EXAMPLES

Example 1

(Production of White Display Particles)

The following resin and titanium oxide were charged into a Henschel mixer (made by Mitsui Miike Mining Co., Ltd.), and mixed for 5 minutes, with a peripheral velocity of stirring blades being set to 25 m/sec. so that a mixture was produced.

Styrene acrylic resin (weight-average molecular weight 20,000): 100 parts by weight

Anatase-type titanium oxide (average primary particle size 150 nm): 30 parts by weight

The above-mentioned mixture was kneaded by using a twin-screw extrusion kneader, then coarsely pulverized by a hammer mill, and subjected to a grinding process by using a Turbomill grinder (made by Turbo Kogyo Co., Ltd.) and furthermore subjected to a fine powder classifying process by using an air-flow classifier that utilizes the Coanda effect so that white particles (base particles), having a volume-average particle size of 10.0 μm, were produced. Then, 0.6 parts by weight of aminosilane coupling-treated silica fine particles (average primary particle size: 50 nm) were added to 100 parts by weight of the white particles, and the mixture was mixed in Hybridizer (manufactured by Nara machinery Co., Ltd) at a rotational frequency set to 15,000 rpm for 10 minutes. Subsequently, 1.0 parts by weight of amino-coupling-treated silica fine particles having an average primary particle size of 15 nm were added thereto, and the same processing was repeated to give white display particles.

(Production of Black Display Particles)

The following resin and carbon black were charged into a Henschel mixer (made by Mitsui Miike Mining Co., Ltd.), and mixed for 5 minutes, with a peripheral velocity of stirring blades being set to 25 m/sec. so that a mixture was produced.

Styrene acrylic resin (weight-average molecular weight 20,000): 100 parts by weight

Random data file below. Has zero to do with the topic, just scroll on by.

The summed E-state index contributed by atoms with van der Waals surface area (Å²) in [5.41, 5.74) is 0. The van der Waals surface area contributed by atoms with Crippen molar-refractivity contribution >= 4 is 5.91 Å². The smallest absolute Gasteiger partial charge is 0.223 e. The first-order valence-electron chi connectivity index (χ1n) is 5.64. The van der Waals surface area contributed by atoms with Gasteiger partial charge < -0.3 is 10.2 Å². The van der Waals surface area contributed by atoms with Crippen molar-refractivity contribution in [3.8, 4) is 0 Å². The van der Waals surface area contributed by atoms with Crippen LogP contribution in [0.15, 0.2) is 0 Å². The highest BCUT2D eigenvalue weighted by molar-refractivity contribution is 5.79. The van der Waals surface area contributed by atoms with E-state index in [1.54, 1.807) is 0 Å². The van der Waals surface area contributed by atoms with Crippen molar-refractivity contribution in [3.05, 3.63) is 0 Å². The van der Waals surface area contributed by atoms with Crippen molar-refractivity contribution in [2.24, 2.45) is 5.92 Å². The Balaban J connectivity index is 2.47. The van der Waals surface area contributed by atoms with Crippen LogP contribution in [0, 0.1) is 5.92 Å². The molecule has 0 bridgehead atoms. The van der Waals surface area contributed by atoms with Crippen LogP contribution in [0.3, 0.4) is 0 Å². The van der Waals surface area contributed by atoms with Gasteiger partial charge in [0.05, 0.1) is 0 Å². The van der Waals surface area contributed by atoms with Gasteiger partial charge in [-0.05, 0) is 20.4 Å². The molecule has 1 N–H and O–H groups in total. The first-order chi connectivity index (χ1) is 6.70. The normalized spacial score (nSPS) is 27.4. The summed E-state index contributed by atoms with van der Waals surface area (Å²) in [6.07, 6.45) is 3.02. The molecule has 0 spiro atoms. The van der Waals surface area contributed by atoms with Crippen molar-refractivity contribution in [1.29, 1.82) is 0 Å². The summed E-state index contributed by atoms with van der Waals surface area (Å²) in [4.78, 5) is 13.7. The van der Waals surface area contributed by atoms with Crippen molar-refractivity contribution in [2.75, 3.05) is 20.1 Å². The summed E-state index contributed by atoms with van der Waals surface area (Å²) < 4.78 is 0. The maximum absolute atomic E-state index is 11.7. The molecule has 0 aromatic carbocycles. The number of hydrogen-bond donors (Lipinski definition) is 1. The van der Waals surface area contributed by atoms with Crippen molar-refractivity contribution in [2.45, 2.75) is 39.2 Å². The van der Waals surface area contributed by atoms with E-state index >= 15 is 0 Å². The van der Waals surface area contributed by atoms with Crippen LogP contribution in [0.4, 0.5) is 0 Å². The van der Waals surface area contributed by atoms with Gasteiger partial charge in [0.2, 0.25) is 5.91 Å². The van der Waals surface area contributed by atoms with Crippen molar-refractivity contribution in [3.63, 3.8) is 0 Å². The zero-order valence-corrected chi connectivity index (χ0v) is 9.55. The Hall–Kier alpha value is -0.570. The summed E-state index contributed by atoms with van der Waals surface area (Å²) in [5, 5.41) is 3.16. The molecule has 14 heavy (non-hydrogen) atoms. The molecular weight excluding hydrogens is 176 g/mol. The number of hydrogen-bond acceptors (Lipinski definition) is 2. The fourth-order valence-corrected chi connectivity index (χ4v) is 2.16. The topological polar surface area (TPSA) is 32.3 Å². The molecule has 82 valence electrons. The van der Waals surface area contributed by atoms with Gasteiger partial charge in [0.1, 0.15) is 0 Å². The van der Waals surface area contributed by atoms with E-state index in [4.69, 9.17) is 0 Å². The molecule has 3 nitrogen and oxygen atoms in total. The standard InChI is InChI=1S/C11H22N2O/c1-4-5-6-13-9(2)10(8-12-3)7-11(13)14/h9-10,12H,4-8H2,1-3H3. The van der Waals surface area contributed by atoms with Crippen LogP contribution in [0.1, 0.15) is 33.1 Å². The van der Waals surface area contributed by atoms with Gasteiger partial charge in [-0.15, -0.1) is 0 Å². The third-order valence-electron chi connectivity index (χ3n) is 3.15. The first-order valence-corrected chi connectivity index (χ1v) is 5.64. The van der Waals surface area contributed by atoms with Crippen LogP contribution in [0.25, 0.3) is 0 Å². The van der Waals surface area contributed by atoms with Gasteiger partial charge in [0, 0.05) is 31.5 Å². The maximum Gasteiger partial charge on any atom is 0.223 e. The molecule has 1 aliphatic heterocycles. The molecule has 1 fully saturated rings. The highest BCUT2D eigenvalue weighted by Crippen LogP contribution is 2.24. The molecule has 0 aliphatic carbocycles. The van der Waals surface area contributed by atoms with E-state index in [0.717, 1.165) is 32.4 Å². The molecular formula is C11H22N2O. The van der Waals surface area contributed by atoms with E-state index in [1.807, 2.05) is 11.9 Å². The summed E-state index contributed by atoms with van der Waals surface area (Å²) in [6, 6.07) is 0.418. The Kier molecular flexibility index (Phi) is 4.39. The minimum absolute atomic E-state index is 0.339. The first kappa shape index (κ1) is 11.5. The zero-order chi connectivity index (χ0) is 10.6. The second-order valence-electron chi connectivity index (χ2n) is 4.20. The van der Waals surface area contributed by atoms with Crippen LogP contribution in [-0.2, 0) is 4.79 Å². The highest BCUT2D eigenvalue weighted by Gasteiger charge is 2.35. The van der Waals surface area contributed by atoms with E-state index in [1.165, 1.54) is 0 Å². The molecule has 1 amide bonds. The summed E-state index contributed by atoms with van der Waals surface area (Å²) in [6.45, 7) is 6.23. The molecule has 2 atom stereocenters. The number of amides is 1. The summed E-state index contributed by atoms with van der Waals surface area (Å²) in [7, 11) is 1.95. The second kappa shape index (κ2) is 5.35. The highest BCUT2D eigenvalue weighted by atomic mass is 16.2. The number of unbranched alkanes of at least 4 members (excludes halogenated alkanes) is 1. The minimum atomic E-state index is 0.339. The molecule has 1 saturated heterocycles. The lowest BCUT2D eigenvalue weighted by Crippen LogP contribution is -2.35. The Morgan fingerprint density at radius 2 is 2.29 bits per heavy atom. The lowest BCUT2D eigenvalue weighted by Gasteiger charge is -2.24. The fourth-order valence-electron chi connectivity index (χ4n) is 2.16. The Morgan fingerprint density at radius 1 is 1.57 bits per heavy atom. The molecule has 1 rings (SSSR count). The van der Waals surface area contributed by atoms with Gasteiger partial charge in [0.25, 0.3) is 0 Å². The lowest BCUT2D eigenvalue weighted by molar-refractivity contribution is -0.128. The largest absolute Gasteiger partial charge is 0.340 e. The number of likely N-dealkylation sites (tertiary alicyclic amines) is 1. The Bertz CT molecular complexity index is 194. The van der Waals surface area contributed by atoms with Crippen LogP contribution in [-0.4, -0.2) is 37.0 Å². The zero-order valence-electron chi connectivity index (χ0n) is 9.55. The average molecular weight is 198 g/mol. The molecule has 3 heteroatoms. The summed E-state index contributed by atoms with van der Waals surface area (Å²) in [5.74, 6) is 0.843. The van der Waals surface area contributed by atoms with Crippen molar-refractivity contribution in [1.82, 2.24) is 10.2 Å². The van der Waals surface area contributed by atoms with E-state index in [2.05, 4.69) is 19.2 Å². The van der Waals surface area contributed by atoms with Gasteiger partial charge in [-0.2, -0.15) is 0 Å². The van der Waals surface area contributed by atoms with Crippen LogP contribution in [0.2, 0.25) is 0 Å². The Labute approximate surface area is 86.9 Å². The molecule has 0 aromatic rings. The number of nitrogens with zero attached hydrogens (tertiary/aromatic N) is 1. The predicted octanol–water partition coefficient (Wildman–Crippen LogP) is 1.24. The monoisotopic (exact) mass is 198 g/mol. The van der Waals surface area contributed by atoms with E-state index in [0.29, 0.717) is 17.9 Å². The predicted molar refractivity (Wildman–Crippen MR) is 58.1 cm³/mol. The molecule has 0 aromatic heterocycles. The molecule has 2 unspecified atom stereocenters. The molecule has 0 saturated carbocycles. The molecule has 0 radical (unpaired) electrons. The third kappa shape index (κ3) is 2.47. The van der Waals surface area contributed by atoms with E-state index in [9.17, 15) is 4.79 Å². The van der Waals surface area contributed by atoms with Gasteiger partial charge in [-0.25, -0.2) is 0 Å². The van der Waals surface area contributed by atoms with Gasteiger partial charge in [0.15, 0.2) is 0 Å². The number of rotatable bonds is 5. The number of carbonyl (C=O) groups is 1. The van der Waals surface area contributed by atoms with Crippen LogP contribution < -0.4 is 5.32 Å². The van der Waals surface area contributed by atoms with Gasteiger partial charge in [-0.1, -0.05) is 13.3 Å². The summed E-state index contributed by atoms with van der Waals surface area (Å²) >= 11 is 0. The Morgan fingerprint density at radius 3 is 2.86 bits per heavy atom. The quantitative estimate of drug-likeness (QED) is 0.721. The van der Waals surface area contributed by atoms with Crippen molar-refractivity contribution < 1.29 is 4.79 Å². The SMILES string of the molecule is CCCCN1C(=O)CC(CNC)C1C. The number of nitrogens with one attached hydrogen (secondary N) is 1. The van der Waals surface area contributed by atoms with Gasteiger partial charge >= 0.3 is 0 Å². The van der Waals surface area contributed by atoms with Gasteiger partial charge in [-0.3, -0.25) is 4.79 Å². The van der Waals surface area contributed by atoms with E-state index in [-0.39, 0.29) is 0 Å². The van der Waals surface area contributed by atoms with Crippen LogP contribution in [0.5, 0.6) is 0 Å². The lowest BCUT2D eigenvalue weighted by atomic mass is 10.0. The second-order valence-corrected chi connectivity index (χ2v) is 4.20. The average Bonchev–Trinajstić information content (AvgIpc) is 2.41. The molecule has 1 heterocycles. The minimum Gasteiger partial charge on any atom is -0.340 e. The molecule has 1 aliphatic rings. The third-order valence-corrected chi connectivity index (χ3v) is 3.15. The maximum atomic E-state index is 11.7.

Carbon black (average primary particle size 25 nm): 10 parts by weight

The above-mentioned mixture was kneaded by using a twin-screw extrusion kneader, then coarsely pulverized by a hammer mill, and then subjected to a coarse grinding process by using a Turbomill grinder (made by Turbo Kogyo Co., Ltd.) and furthermore subjected to a fine powder classifying process by using an air-flow classifier that utilizes the Coanda effect so that black particles (base particles), having a volume-average particle size of 10.0 μm, were produced. Then, 0.6 parts by weight of aminosilane coupling-treated silica fine particles (average primary particle size 50 nm) were added to 100 parts by weight of the black particles, and the mixture was blended in Hybridizer (manufactured by NARA MACHINERY CO., LTD.) at a rotational frequency set to 15,000 rpm for 10 minutes. Subsequently, 1.0 parts by weight of amino-coupling-treated silica fine particles having an average primary particle size of 15 nm were added thereto, and the same processing was repeated to give black display particles.

(Carrier A used for Charging White Display Particles)

To 100 parts by weight of ferrite cores having an average particle size of 80 μm were added 2 parts of fluorinated acrylate resin particles, and these materials were charged into a horizontal rotation blade-type mixing machine, and mixed and stirred for 10 minutes at 22° C., with a peripheral speed of the horizontal rotation blades being set to 8 m/sec., and this was then heated at 90° C., and stirred for 40 minutes so that carrier A was produced.

(Carrier B used for Charging Black Display Particles)

To 100 parts by weight of ferrite cores having an average particle size of 80 μm were added 2 parts of cyclohexyl methacrylate resin particles, and these materials were charged into a horizontal rotation blade-type mixing machine, and mixed and stirred for 10 minutes at 22° C., with a peripheral speed of the horizontal rotation blades being set to 8 m/sec., and this was then heated at 90° C., and stirred for 40 minutes so that carrier B was produced.

(Preparation of Image Display Device)

An image display device similar to that of FIG. 1(a) in structure, except that no insulating layer 16 was formed, was prepared according to the following procedure.